Grape vines - awaiting aluminium pie trays...? ;)

Otherwise, I'm going to have to visit those trees early every morning and late every afternoon and harvest whatever seems almost ripe.

I'm not mad about the aluminium pie shells, but I console myself with the knowledge that I can re-use the aluminium pie shells over and over and over again.  And, that using them is far better than resorting to spraying chemicals in order to deter the birds.

But, in the midst of my disappointment, I came across this this morning.

Reading all that makes me aware that I very little to complain about...

8 comments:

  1. Can you please show the progress of your vines? I have 4 cuttings/whips I took off of a friends vine. Seriously thought they would die, but they took. I have an older vine also.

    Previously I have just let vines grow madly over a pergola and had good results, but I am interested now in cutting them back and getting better crops.

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    Replies
    1. Sol - I can post pics of the vines as the fruit ripens, but I am by no means an expert on the subject of grapes. In fact, only 4 of our 7 vines have any fruit to speak of. The better person to contact would be Mum http://mumssimplylivingblogat.blogspot.co.za/ Her grapes vies are amazing!!

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  2. Oh, I'm sorry, Dani - it is hard to lose the entire harvest! I share berries with birds, but I do have to get up pretty early in the morning if I want any blueberries. Many people here drape some sort of netting or cheesecloth over their fruit trees and berry bushes..I've never tried it, but it must work because I see i everywhere and no one would do it for the aesthetics, believe me.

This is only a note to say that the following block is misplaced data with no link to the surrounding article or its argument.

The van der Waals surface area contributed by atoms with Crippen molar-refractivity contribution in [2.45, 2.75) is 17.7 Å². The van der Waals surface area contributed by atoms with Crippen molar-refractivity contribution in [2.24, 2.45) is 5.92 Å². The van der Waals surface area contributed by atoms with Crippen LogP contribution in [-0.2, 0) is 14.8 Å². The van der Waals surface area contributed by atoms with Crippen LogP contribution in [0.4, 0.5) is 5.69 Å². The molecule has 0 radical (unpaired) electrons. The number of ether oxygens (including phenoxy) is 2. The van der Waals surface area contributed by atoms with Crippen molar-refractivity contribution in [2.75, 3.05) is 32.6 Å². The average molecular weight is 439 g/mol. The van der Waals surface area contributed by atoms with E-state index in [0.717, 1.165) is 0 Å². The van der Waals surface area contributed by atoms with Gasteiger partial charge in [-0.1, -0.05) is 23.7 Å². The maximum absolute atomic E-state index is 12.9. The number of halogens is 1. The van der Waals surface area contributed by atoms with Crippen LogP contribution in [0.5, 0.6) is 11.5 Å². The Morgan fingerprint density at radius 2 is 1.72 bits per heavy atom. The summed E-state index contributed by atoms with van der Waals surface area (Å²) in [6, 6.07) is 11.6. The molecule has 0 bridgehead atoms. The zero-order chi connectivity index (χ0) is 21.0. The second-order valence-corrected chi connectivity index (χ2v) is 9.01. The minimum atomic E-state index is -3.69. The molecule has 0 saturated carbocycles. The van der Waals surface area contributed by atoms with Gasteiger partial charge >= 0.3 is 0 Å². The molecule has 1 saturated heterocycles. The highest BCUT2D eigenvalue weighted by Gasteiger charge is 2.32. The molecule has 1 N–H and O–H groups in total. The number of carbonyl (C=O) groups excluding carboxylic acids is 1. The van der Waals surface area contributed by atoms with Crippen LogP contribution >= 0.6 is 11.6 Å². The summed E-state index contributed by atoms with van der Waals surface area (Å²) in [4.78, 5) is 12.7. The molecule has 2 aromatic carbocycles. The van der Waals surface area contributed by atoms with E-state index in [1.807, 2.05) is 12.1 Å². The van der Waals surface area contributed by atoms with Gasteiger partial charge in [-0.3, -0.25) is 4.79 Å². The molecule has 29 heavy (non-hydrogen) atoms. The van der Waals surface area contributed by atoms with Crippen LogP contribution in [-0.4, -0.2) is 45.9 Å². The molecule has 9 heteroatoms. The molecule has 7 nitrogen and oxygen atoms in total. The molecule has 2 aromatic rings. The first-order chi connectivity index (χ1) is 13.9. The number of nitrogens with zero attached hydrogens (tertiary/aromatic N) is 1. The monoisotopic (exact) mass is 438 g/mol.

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    1. Quinn - Yeah, I had promised RMan that I would make him his "himbo" juice which he enjoyed as a child. No this year... :(

      I have bird nets, but the bloody youngberry plants grow through them, and they have so many t-i-n-y thorns which then rip the netting when it is time to remove them. They also make harvesting the fruit as it ripens very difficult.

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  3. Thanks for the warning, Dani, I have a tree full of swiftly ripening figs and those rascally rascals are not getting them.

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  4. Ugh. I know that feeling and feel your pain Dani. It is such a frustrating disappointment to get that close, only to have wildlife take it all. May it never happen to you again. Good luck with the rest of your fruit.

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    Replies
    1. Bill - I have no problem with a tithe - but the whole crop!!!? I have discussed an alternative plan for next year with RMan, which will involve relocating the new youngberry bush runners to a "protected" spot - leaving the existing bushes for the birds... ;)

      That way no one will go without :D